The serum-PRP difference

In a recent issue of Ophthalmic Research, Dr. Aliу eloquently explained the difference between autologous serum and PRP. “The main difference between PRP and serum is the presence of platelets in the former and, due to this fact, there is a prolonged release of growth factors,” Dr. Aliу reported. He added, “PRP should be considered the product of choice in cases of severe dry eye where the presence of growth factors acting for longer periods of time is more beneficial.” Given Dr. Aliу’s successful use of PRP for both corneal ulcers and dry eye, other ophthalmologists may find PRP to be their autologous choice in the future. But autologous serum itself continues to have many fans. Walter Sekundo, M.D., Eye Clinic of the Gutenberg University, Mainz, Germany, said he uses autologous serum “constantly.”

The serum is useful for chemical burns, cases of stem cell deficiency, corneal ulcers that epithelialize poorly, keratoplasty, dry eye, and PTK to promote epithelialization and reduce pain. “I have never seen any adverse reaction to serum,” Dr. Sekundo said. “It is very well tolerated.” Dr. Sekundo said the University of Mainz is fortunate to have a license to produce and dispense autologous serum drops—and it is unique in Germany in that sense, he said—but the serum can also be produced in-house for personal clinical usage. “If you really need it for your own purposes, you draw blood, you centrifuge, and within 10 minutes you’ve got it,” Dr. Sekundo said. He said when he was affiliated with a previous university, he would make three bottles of autologous serum when needed: one for the same day, one refrigerated for day two, and one frozen for day three. Then blood would be drawn again, and this would ensure the sterility of the serum. “Autologous serum has a whole bunch of growth factors,” Dr. Sekundo said. “That is basically why it’s so helpful.”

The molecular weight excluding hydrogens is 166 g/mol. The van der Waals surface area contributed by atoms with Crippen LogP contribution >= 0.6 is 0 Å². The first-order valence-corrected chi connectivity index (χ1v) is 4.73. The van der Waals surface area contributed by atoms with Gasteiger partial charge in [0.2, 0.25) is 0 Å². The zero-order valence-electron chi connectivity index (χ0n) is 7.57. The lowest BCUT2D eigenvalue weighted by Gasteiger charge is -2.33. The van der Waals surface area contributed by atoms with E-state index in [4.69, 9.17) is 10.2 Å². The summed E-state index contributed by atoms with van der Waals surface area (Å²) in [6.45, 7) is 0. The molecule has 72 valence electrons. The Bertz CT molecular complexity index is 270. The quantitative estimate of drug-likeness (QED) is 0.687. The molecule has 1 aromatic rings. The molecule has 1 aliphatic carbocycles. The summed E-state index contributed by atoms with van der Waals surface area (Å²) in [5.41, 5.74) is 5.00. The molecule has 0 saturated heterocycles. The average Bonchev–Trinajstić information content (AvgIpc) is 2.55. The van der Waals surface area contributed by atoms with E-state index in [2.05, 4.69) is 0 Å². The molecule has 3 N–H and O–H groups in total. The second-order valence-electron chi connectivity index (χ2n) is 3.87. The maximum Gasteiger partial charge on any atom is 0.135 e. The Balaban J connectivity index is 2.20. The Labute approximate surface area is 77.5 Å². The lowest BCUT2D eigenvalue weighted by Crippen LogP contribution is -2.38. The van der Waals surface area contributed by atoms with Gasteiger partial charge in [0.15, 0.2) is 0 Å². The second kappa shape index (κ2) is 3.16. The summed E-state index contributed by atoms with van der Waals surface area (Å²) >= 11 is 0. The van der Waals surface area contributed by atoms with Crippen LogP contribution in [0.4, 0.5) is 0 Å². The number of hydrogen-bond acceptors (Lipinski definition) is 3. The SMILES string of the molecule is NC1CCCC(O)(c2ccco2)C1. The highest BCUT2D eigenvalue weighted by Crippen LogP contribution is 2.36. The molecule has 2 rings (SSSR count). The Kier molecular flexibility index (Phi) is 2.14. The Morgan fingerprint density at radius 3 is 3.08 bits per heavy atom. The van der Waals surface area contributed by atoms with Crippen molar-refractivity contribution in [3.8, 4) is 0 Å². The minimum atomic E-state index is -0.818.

Considering autologous PRP yields an even stronger dose of growth factors, ophthalmologists may become more familiar with the term “autologous PRP” than “serum” in the future.

Editors’ note: Dr. Alio has no financial interests related to his study. Dr. Sekundo has no financial interests related to his comments.

Contact Information

Aliу: 34-6-515-4062, jlalio@vissum.com

Sekundo: +49 (0) 61 31/17-5445, sekundo@augen.klinik.uni-mainz.de

Effective to treat dormant corneal ulcers Effective to treat dormant corneal ulcers